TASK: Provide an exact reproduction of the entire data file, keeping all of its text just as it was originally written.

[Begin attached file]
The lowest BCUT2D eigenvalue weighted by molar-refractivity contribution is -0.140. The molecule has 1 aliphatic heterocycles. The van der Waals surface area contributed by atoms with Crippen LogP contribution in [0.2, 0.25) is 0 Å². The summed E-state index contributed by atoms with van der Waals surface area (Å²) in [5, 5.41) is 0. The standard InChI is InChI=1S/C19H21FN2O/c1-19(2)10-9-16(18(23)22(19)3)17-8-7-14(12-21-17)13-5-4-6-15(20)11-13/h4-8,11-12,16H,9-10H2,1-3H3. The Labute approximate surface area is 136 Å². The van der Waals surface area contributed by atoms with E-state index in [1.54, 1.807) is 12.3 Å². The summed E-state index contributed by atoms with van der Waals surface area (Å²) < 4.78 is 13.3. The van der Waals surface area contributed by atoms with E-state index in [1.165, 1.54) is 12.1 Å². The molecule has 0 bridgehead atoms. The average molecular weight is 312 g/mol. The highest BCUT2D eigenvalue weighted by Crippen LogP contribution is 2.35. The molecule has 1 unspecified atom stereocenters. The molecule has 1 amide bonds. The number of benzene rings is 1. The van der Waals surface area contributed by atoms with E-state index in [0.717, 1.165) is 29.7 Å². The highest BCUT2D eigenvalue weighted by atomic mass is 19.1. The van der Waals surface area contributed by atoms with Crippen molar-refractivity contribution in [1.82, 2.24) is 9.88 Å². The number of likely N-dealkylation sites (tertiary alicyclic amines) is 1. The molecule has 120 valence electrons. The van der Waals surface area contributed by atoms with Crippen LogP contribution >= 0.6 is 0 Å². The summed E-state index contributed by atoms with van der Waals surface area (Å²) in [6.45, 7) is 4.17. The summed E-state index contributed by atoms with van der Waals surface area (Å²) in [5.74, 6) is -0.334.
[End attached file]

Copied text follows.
The lowest BCUT2D eigenvalue weighted by molar-refractivity contribution is -0.140. The molecule has 1 aliphatic heterocycles. The van der Waals surface area contributed by atoms with Crippen LogP contribution in [0.2, 0.25) is 0 Å². The summed E-state index contributed by atoms with van der Waals surface area (Å²) in [5, 5.41) is 0. The standard InChI is InChI=1S/C19H21FN2O/c1-19(2)10-9-16(18(23)22(19)3)17-8-7-14(12-21-17)13-5-4-6-15(20)11-13/h4-8,11-12,16H,9-10H2,1-3H3. The Labute approximate surface area is 136 Å². The van der Waals surface area contributed by atoms with E-state index in [1.54, 1.807) is 12.3 Å². The summed E-state index contributed by atoms with van der Waals surface area (Å²) < 4.78 is 13.3. The van der Waals surface area contributed by atoms with E-state index in [1.165, 1.54) is 12.1 Å². The molecule has 0 bridgehead atoms. The average molecular weight is 312 g/mol. The highest BCUT2D eigenvalue weighted by Crippen LogP contribution is 2.35. The molecule has 1 unspecified atom stereocenters. The molecule has 1 amide bonds. The number of benzene rings is 1. The van der Waals surface area contributed by atoms with E-state index in [0.717, 1.165) is 29.7 Å². The highest BCUT2D eigenvalue weighted by atomic mass is 19.1. The van der Waals surface area contributed by atoms with Crippen molar-refractivity contribution in [1.82, 2.24) is 9.88 Å². The number of likely N-dealkylation sites (tertiary alicyclic amines) is 1. The molecule has 120 valence electrons. The van der Waals surface area contributed by atoms with Crippen LogP contribution >= 0.6 is 0 Å². The summed E-state index contributed by atoms with van der Waals surface area (Å²) in [6.45, 7) is 4.17. The summed E-state index contributed by atoms with van der Waals surface area (Å²) in [5.74, 6) is -0.334.